Between April and September 2017, Cassini will plunge repeatedly through the gap that separates the planet from the rings.

    This view looks toward the sunlit side of the rings from about a degree above the ring plane. The image was taken in green light with the Cassini spacecraft wide-angle camera on July 21, 2016.

    The view was obtained at a distance of approximately 529,000 miles (852,000 kilometers) from Saturn and at a sun-Saturn-spacecraft, or phase, angle of 37 degrees. Image scale is 30 miles (50 kilometers) per pixel.

    The Cassini mission is a cooperative project of NASA, ESA (the European Space Agency) and the Italian Space Agency. The Jet Propulsion Laboratory, a division of the California Institute of Technology in Pasadena, manages the mission for NASA’s Science Mission Directorate, Washington. The Cassini orbiter and its two onboard cameras were designed, developed and assembled at JPL. The imaging operations center is based at the Space Science Institute in Boulder, Colorado.

    For more information about the Cassini-Huygens mission visit http://saturn.jpl.nasa.gov and http://www.nasa.gov/cassini. The Cassini imaging team homepage is at http://ciclops.org.

    See the full article here .

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    NASA JPL Campus

    Jet Propulsion Laboratory (JPL) is a federally funded research and development center and NASA field center located in the San Gabriel Valley area of Los Angeles County, California, United States. Although the facility has a Pasadena postal address, it is actually headquartered in the city of La Cañada Flintridge [1], on the northwest border of Pasadena. JPL is managed by the nearby California Institute of Technology (Caltech) for the National Aeronautics and Space Administration. The Laboratory’s primary function is the construction and operation of robotic planetary spacecraft, though it also conducts Earth-orbit and astronomy missions. It is also responsible for operating NASA’s Deep Space Network.

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  • richardmitnick 2:18 pm on September 2, 2015 Permalink | Reply
    Tags: , , , Saturn   

    From JPL: “At Saturn, One of These Rings is not like the Others” 

    JPL

    September 2, 2015
    Preston Dyches
    Jet Propulsion Laboratory, Pasadena, Calif.
    818-354-7013
    preston.dyches@jpl.nasa.gov

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    Of the countless equinoxes Saturn has seen since the birth of the solar system, this one, captured here in a mosaic of light and dark, is the first witnessed up close by an emissary from Earth … none other than our faithful robotic explorer, Cassini.

    NASA Cassini Spacecraft
    Cassini

    Seen from our planet, the view of Saturn’s rings during equinox is extremely foreshortened and limited. But in orbit around Saturn, Cassini had no such problems. From 20 degrees above the ring plane, Cassini’s wide angle camera shot 75 exposures in succession for this mosaic showing Saturn, its rings, and a few of its moons a day and a half after exact Saturn equinox, when the sun’s disk was exactly overhead at the planet’s equator.

    The novel illumination geometry that accompanies equinox lowers the sun’s angle to the ring plane, significantly darkens the rings, and causes out-of-plane structures to look anomalously bright and to cast shadows across the rings. These scenes are possible only during the few months before and after Saturn’s equinox which occurs only once in about 15 Earth years. Before and after equinox, Cassini’s cameras have spotted not only the predictable shadows of some of Saturn’s moons (see PIA11657), but also the shadows of newly revealed vertical structures in the rings themselves (see PIA11665).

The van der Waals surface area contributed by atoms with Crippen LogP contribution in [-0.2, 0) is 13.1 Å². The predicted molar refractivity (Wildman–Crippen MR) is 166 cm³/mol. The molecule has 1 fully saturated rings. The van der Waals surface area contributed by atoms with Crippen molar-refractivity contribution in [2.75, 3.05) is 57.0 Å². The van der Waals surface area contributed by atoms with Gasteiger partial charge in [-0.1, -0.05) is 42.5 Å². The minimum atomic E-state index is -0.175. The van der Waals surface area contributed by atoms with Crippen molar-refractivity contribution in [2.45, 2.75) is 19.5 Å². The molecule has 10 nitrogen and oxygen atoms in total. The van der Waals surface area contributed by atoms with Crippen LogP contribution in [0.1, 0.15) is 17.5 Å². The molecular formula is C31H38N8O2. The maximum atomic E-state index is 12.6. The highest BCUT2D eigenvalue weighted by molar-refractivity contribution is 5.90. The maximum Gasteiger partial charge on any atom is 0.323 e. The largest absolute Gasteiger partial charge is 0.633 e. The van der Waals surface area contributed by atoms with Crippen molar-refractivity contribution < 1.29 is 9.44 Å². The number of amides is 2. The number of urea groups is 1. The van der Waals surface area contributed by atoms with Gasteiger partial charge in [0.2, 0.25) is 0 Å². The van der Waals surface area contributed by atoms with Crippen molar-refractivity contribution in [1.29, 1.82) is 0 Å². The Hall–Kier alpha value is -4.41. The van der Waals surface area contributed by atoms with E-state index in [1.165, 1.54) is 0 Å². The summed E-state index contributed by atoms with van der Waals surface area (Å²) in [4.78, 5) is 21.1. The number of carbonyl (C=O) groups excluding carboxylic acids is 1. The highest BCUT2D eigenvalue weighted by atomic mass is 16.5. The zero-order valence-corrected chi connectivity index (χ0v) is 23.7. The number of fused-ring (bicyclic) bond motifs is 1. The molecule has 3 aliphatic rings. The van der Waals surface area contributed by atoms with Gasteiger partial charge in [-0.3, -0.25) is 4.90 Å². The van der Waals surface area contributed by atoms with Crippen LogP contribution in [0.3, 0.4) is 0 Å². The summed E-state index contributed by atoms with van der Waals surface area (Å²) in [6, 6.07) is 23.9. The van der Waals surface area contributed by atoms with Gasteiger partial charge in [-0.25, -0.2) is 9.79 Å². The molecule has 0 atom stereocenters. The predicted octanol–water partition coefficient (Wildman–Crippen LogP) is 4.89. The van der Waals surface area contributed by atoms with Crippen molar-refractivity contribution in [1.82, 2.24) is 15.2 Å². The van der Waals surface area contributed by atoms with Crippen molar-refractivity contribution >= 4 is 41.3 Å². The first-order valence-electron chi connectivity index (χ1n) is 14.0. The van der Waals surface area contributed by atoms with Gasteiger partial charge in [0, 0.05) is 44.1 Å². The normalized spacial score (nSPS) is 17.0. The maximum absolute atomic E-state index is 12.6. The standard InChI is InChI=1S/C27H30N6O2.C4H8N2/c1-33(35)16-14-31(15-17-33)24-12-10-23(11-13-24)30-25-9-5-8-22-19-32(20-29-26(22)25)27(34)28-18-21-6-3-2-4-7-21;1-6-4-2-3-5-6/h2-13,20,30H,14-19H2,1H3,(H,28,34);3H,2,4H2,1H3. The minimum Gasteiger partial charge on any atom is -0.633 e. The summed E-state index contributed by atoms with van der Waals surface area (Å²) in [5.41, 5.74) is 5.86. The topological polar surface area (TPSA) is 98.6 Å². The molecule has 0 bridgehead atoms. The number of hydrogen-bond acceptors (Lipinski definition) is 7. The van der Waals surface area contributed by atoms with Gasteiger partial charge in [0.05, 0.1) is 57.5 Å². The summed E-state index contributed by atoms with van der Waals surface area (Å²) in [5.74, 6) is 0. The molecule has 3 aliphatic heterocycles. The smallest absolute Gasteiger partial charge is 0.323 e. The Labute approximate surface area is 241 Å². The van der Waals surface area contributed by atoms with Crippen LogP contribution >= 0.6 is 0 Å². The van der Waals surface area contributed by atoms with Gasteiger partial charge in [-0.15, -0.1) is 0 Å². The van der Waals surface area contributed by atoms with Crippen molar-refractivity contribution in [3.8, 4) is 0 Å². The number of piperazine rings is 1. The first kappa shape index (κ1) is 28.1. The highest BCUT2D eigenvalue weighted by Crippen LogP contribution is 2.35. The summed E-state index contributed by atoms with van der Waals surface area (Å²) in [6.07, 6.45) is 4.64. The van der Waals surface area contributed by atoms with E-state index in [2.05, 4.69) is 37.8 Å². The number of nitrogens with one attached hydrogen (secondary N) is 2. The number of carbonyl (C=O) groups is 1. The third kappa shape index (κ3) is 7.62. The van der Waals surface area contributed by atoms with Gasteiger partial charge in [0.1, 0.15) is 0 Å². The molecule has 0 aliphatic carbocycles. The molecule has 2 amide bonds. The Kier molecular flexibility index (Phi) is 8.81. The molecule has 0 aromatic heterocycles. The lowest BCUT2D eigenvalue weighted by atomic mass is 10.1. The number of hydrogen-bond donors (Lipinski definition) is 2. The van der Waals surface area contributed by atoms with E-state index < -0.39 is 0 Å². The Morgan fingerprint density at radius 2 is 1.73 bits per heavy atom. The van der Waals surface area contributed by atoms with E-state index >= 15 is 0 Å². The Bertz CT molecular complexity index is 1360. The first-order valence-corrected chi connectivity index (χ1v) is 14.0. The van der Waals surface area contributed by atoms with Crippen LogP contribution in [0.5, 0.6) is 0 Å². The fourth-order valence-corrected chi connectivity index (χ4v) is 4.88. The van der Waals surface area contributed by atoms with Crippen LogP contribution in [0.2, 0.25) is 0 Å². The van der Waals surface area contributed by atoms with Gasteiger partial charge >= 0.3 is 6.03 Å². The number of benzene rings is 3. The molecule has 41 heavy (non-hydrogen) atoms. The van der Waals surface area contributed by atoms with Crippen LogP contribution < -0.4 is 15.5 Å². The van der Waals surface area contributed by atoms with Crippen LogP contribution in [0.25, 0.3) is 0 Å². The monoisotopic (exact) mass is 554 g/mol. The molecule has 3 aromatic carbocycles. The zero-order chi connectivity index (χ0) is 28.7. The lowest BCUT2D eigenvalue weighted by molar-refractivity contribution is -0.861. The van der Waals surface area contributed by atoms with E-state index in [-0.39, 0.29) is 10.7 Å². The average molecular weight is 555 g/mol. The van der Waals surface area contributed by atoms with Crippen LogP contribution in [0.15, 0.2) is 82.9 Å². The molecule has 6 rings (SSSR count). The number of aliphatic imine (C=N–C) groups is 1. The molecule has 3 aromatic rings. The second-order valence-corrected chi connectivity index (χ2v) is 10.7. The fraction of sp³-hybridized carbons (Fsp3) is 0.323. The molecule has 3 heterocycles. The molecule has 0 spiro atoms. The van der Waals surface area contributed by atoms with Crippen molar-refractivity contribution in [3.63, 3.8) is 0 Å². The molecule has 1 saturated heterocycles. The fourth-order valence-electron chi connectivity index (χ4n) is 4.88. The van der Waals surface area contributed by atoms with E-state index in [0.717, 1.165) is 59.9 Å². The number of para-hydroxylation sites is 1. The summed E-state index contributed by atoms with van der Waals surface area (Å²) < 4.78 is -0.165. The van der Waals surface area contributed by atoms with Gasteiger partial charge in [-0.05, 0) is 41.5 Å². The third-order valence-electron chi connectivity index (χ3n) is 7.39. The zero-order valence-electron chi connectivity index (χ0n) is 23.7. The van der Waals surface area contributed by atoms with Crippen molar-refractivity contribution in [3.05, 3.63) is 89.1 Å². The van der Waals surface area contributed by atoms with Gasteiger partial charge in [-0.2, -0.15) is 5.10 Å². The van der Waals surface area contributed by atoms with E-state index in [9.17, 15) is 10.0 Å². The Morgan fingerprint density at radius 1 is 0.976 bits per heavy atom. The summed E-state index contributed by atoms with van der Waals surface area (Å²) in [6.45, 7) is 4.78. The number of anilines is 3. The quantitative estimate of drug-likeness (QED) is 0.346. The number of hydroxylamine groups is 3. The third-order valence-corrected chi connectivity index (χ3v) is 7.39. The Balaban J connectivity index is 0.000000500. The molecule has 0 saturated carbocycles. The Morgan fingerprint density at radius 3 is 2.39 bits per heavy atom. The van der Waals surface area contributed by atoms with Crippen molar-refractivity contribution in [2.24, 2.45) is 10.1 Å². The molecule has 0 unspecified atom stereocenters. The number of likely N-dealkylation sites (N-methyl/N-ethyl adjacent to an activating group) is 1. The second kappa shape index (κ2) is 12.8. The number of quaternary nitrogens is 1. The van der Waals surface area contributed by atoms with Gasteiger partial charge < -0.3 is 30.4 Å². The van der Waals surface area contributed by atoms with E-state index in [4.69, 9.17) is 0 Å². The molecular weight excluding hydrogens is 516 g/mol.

Also at equinox, the shadows of the planet’s expansive rings are compressed into a single, narrow band cast onto the planet as seen in this mosaic. (For an earlier view of the rings’ wide shadows draped high on the northern hemisphere, see PIA09793.)

    The images comprising the mosaic, taken over about eight hours, were extensively processed before being joined together. First, each was re-projected into the same viewing geometry and then digitally processed to make the image “joints” seamless and to remove lens flares, radially extended bright artifacts resulting from light being scattered within the camera optics.

    At this time so close to equinox, illumination of the rings by sunlight reflected off the planet vastly dominates any meager sunlight falling on the rings. Hence, the half of the rings on the left illuminated by planetshine is, before processing, much brighter than the half of the rings on the right. On the right, it is only the vertically extended parts of the rings that catch any substantial sunlight.

    With no enhancement, the rings would be essentially invisible in this mosaic. To improve their visibility, the dark (right) half of the rings has been brightened relative to the brighter (left) half by a factor of three, and then the whole ring system has been brightened by a factor of 20 relative to the planet. So the dark half of the rings is 60 times brighter, and the bright half 20 times brighter, than they would have appeared if the entire system, planet included, could have been captured in a single image.

    The moon Janus (179 kilometers, 111 miles across) is on the lower left of this image. Epimetheus (113 kilometers, 70 miles across) appears near the middle bottom. Pandora (81 kilometers, 50 miles across) orbits outside the rings on the right of the image. The small moon Atlas (30 kilometers, 19 miles across) orbits inside the thin F ring on the right of the image. The brightnesses of all the moons, relative to the planet, have been enhanced between 30 and 60 times to make them more easily visible. Other bright specks are background stars. Spokes — ghostly radial markings on the B ring — are visible on the right of the image.